Saturday, April 10, 2010

Free Speech in Canada Flatlining

I just finished reading Joseph Brean's full page wrap-up of hate speech jurisprudence, and the word I'd use to describe it is...disappointing. For while Brean hits all the highlights, or lowlights, the cases that have made a few obscure "haters" and their accusers household names in the free speech community (Boisson, Lund, Whatcott, Taylor, among others), he rather misses the point of it all. It is not, as he writes, that some recent rulings in regular courts, having overturned cockamamie rulings in "human rights" courts, "suggest the legal threshhold of hatred is being moved higher, drawing ever more extreme speech into the protective fold of free expression." It's that "hate speech" is whatever the ideologues in charge of our "human rights" system and members of the Trudeaupian intelligentsia say it is. Thus, the speech of some punk in the boonies logging on to express his fondness for Der Fuhrer: Achtung, that's obvious hate speech (and until recently, had the punk had the misfortune to be spotted by Richard Warman, Canada's prize-winning Nazi detector, he might have found in self in deep "human rights" doo doo). The zesty free expression of some Palestine House gadabouts calling for another round of Jew extermination: not so much.

There's another humungous problem, too: Canada's Official Jews, delusionally, have been counting on a band-aid--state censorship--to counteract the effects of Canada's open door immigration policy which has, over the past few years, kited the number of Muslim immigrants from lands where Zionhass is like mother's milk. As Dr. Phil might have said under such circumstances, "How's that workin' out for you, Bernie?"

So rather than merely do another round up of "hate speech" cases, I wish Brean had addressed that aspect of things and how, in the absence of a true understanding of and robust dedication to free speech, the be-all and end-all of democracy, we have ended up seriously undermining our own freedom, and turning ourselves into the laughingstock of the Western world.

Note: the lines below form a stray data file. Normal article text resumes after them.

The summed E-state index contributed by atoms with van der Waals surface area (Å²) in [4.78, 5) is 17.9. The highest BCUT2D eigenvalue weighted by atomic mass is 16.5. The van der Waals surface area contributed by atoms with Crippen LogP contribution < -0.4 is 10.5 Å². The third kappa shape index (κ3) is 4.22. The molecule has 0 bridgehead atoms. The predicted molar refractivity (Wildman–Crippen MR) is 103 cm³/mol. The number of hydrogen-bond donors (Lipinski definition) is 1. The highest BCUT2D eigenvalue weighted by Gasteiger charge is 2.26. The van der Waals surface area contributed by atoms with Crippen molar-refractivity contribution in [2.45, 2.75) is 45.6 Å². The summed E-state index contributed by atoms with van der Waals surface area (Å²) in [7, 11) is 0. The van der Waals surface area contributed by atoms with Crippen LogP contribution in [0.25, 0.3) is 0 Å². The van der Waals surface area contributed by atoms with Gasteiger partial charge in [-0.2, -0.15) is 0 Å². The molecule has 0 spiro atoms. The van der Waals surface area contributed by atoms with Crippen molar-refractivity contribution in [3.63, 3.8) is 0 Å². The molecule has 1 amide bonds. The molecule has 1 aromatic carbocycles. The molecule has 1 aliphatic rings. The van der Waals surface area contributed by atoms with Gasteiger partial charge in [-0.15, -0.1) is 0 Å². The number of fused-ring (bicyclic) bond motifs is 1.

Brean concludes his article thus:
At the University of Ottawa this week, soon after the Ann Coulter debacle, an equally controversial figure came to speak about freedom of expression. Doug Christie is a lawyer who has argued for such hatemongers as John Ross Taylor, Ernst Zundel and James Keegstra, and is involved in the Marc Lemire case that will probe Section 13.

His lecture was not inflammatory like Ms. Coulter's well-known schtick, and focused on the law, rather than the issues. As he put it: "I have been trained by the Supreme Court not to engage in hate speech, even though no one can define it in advance."
Earlier in the piece, Brean quotes the preternaturally optimisitc Ezra Levant as saying that, in light of recent court rulings, "Canada's a little freer now." But if even Doug Christie, who represents some of the freest-spoken (if distasteful) souls in the land, has trained himself not to say anything Coulteresque (as if her words are anywhere near as outré as the musings of Christie's clients; shame on you for so suggesting, Joe Brean), you know that free speech in Canada is on life support, and failing fast.

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